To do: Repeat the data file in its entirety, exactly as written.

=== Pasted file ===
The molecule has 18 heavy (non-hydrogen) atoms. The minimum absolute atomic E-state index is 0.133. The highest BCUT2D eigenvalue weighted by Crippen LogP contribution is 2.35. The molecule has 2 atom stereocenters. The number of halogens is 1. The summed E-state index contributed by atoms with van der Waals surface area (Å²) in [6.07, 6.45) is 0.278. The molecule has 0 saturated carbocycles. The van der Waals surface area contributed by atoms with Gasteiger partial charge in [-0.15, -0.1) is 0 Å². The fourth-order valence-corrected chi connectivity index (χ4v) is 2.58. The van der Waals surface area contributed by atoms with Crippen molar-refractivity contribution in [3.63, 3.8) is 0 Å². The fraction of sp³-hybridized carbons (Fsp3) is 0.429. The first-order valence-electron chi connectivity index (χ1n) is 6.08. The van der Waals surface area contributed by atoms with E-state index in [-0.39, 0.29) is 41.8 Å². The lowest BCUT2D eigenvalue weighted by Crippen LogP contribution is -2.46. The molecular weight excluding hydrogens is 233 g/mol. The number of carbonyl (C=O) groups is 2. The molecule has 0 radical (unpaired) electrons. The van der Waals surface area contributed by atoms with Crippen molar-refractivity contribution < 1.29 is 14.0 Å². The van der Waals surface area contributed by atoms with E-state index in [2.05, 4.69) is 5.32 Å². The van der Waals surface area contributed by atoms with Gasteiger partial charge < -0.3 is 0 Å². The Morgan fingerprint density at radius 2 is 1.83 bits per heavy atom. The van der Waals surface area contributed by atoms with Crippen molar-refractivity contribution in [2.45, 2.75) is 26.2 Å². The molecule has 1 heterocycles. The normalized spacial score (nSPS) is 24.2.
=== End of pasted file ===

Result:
The molecule has 18 heavy (non-hydrogen) atoms. The minimum absolute atomic E-state index is 0.133. The highest BCUT2D eigenvalue weighted by Crippen LogP contribution is 2.35. The molecule has 2 atom stereocenters. The number of halogens is 1. The summed E-state index contributed by atoms with van der Waals surface area (Å²) in [6.07, 6.45) is 0.278. The molecule has 0 saturated carbocycles. The van der Waals surface area contributed by atoms with Gasteiger partial charge in [-0.15, -0.1) is 0 Å². The fourth-order valence-corrected chi connectivity index (χ4v) is 2.58. The van der Waals surface area contributed by atoms with Crippen molar-refractivity contribution in [3.63, 3.8) is 0 Å². The fraction of sp³-hybridized carbons (Fsp3) is 0.429. The first-order valence-electron chi connectivity index (χ1n) is 6.08. The van der Waals surface area contributed by atoms with E-state index in [-0.39, 0.29) is 41.8 Å². The lowest BCUT2D eigenvalue weighted by Crippen LogP contribution is -2.46. The molecular weight excluding hydrogens is 233 g/mol. The number of carbonyl (C=O) groups is 2. The molecule has 0 radical (unpaired) electrons. The van der Waals surface area contributed by atoms with Crippen molar-refractivity contribution < 1.29 is 14.0 Å². The van der Waals surface area contributed by atoms with E-state index in [2.05, 4.69) is 5.32 Å². The van der Waals surface area contributed by atoms with Gasteiger partial charge < -0.3 is 0 Å². The Morgan fingerprint density at radius 2 is 1.83 bits per heavy atom. The van der Waals surface area contributed by atoms with Crippen molar-refractivity contribution in [2.45, 2.75) is 26.2 Å². The molecule has 1 heterocycles. The normalized spacial score (nSPS) is 24.2.